6.30 pm Drinks 7.30 pm Lecture HK$100 Members and HK$150 Non members
High in the mountains of the Golden Triangle, where Thailand, Laos, and Myanmar once knew no boundaries, lives a rich multiplicity of traditional peoples. Prominent among them are the Hmong, Mien, Lahu, Akha, Lisu, and Karen, six distinct groups who have maintained their independence and identity to a high degree. Each represents an extraordinary world, unique in history, language, customs, arts, religion, dress, and features. No less astounding is the diversity of their musical traditions. Living in nature and rooted in animism, these mountain peoples have developed a vast repertory of songs, sacred chants, and instrumental music that is everpresent and vital to their lives.
The keepers of the bardic tradition—the master musicians, shamans, headmen, matriarchs and patriarchs—use their rich trove of songs, legends and rites to connect people with something greater than themselves. Music, supported by ritual and formality, anchors members of a community to their lifesource. It reunites them with their ancestors and aligns them with their deities. Ceremonies and songs remind them of their origins and preserve collective memory. Music promotes a sense of communal harmony by instilling identity and belonging. Songs are the chronicles and oracles of tribal ways of life.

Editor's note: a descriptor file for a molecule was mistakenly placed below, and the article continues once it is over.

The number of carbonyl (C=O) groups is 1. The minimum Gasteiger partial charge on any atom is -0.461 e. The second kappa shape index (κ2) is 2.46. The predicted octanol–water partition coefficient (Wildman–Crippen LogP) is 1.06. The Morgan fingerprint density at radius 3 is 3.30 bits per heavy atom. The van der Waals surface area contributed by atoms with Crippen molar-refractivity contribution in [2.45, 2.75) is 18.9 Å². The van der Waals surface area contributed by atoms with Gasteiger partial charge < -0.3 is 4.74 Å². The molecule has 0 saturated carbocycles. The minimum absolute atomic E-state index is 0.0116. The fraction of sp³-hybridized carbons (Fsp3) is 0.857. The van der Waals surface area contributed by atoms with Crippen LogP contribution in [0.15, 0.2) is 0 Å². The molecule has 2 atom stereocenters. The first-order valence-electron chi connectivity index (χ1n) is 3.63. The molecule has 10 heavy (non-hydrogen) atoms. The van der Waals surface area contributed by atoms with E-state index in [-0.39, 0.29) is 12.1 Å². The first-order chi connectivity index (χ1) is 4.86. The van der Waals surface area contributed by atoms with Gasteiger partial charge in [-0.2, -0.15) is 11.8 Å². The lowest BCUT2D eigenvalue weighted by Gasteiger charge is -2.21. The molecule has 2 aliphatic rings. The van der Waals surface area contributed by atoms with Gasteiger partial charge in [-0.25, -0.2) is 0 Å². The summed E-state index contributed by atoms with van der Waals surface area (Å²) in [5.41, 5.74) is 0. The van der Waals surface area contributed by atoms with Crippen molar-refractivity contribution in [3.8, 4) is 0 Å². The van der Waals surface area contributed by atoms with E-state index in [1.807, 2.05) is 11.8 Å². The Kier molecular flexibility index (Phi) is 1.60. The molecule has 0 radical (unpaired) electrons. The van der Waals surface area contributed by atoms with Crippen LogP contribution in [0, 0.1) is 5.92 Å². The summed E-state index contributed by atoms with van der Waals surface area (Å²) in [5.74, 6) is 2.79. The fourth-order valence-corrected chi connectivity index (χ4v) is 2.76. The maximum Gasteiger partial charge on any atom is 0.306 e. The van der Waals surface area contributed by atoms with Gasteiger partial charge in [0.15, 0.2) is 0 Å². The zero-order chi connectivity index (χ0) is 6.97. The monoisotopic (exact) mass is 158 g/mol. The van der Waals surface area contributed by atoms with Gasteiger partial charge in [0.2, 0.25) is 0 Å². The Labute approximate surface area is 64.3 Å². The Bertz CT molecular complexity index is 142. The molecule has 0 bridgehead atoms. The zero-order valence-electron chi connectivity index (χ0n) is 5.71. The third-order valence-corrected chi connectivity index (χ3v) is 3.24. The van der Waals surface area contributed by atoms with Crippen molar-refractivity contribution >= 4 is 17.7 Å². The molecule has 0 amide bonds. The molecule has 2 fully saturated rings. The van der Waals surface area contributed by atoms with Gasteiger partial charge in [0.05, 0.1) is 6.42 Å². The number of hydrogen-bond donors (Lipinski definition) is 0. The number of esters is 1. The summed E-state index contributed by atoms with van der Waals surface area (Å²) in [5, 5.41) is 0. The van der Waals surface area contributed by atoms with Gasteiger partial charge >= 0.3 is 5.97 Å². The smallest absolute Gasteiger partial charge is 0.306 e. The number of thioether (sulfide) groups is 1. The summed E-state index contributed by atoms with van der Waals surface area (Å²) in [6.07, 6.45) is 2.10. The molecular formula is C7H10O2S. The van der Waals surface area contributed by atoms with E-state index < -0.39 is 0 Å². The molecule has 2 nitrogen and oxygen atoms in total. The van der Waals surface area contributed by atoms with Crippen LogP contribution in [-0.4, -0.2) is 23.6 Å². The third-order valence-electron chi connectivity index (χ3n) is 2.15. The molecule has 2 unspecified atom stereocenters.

Ms. Victoria Vorreiter will highlight the musical traditions of these six groups using film, recordings, and images. Victoria’s life in music has taken on several forms, all in search of the heart response to melody and rhythm. Victoria is a violinist and specialist in the Suzuki Method, which has led to positions at music schools and universities in England, France, and the United States. As an active clinician and lecturer, she has been invited to give presentations at international conferences and workshops at venues in Asia, Europe, the Caribbean, Canada, and throughout the United States. Her most recent appointment was on the faculty of the School of Music at DePaul University, in Chicago, Illinois.
In 2004 Victoria relocated to Chiang Mai, Thailand, and spent the next five and a half years trekking solo to remote mountain villages in Laos, Myanmar/Burma, China and Thailand to document ancestral songs and ceremonies of the traditional peoples through film, photos, recordings and journals. In recent years she has been weaving these materials together, which are just now coming out in several dynamic forms: the “Songs of Memory" museum exhibition (first launched at the Jim Thompson Art Center in 2009, then moving to the Chiang Mai Arts and Cultural Center in 2010); two distinct photo exhibitions (“Patterns, Passages & Prayers" and “Portraits of the North"); a series of Educational Films; as well as a Songs of Memory book and CD.